The task for the LGBTQ+ community today is to insist upon staying a community in the face of such a pernicious and stubborn threat to our existence. Doing that requires a deep acknowledgment, also, of the ways that struggles are combined between issues of race, gender, sexuality, class—to acknowledge the different ways that we are all dehumanized under capitalism. For cisgender-heterosexual comrades, the task remains largely the same. Of course, there will be pragmatic and urgent battles to be had: I anticipate the need to defend legal rights that the queer community takes for granted while also fostering solidarity and organizing for liberation that goes beyond simple legal acceptance and protection.
We must also ruthlessly critique the state’s paternalistic attitude toward society when it runs counter to our self-determination. The viral #protecttranskids is often invoked on social media when some news of discrimination or a legal threat against trans minors surfaces, but protecting trans youth depends on much more than reacting to these threats. Children must be taught in a way that is truly liberatory; rather than limiting their imaginations to the contours of the present and people’s roles within it, the next generation needs the tools to critically examine their surroundings, honor their own experiences, and carve out space for greater humanity within the world.
When asked about the issue of Gay Liberation, Raya Dunayevskaya said this:
You can’t make your right to your own kind of love-making as if that is the answer for everyone. People want to have a conclusion on the question of love—what is love, whether it’s physical, whether it’s emotional, whether it’s total, and all that sort of thing. But I don’t think it’s correct for us to try and solve it for others. I think what we have to do is to create the conditions for everyone to be able to experiment with choices, we’ll really have those choices, in love, in the family – and I don’t think we’ll really have those choices until we get rid of capitalism.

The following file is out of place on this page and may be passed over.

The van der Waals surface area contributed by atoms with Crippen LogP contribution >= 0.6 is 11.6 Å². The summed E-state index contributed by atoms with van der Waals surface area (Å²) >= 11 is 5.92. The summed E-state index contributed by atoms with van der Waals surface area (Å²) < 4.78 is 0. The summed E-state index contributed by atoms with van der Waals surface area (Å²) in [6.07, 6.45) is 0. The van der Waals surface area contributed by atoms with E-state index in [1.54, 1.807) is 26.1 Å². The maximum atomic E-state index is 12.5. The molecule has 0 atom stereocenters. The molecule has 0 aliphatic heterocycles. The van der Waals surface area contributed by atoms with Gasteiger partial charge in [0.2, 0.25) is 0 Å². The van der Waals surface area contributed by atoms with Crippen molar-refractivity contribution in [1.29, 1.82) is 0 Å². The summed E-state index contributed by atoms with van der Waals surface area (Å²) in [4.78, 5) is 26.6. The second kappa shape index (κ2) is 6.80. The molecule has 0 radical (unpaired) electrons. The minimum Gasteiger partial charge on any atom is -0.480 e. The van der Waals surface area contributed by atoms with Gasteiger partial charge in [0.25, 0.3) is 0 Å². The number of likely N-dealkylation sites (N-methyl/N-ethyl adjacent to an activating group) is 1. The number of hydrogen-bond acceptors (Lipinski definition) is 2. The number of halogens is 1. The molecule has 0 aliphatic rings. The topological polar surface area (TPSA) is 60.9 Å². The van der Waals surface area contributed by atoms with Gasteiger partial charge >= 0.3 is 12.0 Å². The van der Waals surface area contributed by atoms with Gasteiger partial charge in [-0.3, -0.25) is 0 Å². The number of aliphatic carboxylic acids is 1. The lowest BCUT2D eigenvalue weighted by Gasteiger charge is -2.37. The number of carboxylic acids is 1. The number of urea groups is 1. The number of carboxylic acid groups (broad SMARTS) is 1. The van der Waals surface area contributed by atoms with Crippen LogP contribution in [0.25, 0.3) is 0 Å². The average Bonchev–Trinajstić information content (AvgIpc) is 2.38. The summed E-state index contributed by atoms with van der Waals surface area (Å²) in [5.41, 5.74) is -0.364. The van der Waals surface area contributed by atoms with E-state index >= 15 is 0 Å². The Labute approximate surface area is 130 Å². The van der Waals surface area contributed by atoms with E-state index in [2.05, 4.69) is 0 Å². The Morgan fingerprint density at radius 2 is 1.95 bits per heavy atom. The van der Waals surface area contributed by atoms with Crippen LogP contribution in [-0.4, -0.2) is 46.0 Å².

I can say little else to sum the issue up more succinctly. There is no doubt that our shared understanding of gender and sexuality, of love and our ways of relating to one another, will continue to evolve. Trying to pin down some shared lexicon to describe queer reality isn’t a useful exercise to protect the lives of queer people. What remains evergreen is how necessary it is to fight for a world where the freedoms to explore these issues are beautiful, unfettered by capitalism and all other systems of domination so deeply entangled with it.
 I will be using “queer” in lieu of the acronym for the rest of this report for my own convenience.
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 Villareal, “Florida Teachers Told to Hide Their Same-Sex Spouses Due to ‘Don’t Say Gay’ Law.” LGBTQ Nation.
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 “Homosexuality in the DSM.” Wikipedia. Wikimedia Foundation, July 4, 2022. https://en.wikipedia.org/wiki/Homosexuality_in_the_DSM.; In broad terms, gender dysphoria is the severe discomfort felt when one’s body does not align with their gender identity.
 Étude Re/DeTrans Canada Study. Accessed July 6, 2022. https://twitter.com/ReDeTransCanada.
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 Raya Dunayevskaya, Women’s Liberation and the Dialectics of Revolution. (Humanities Press, 1985), p. 180.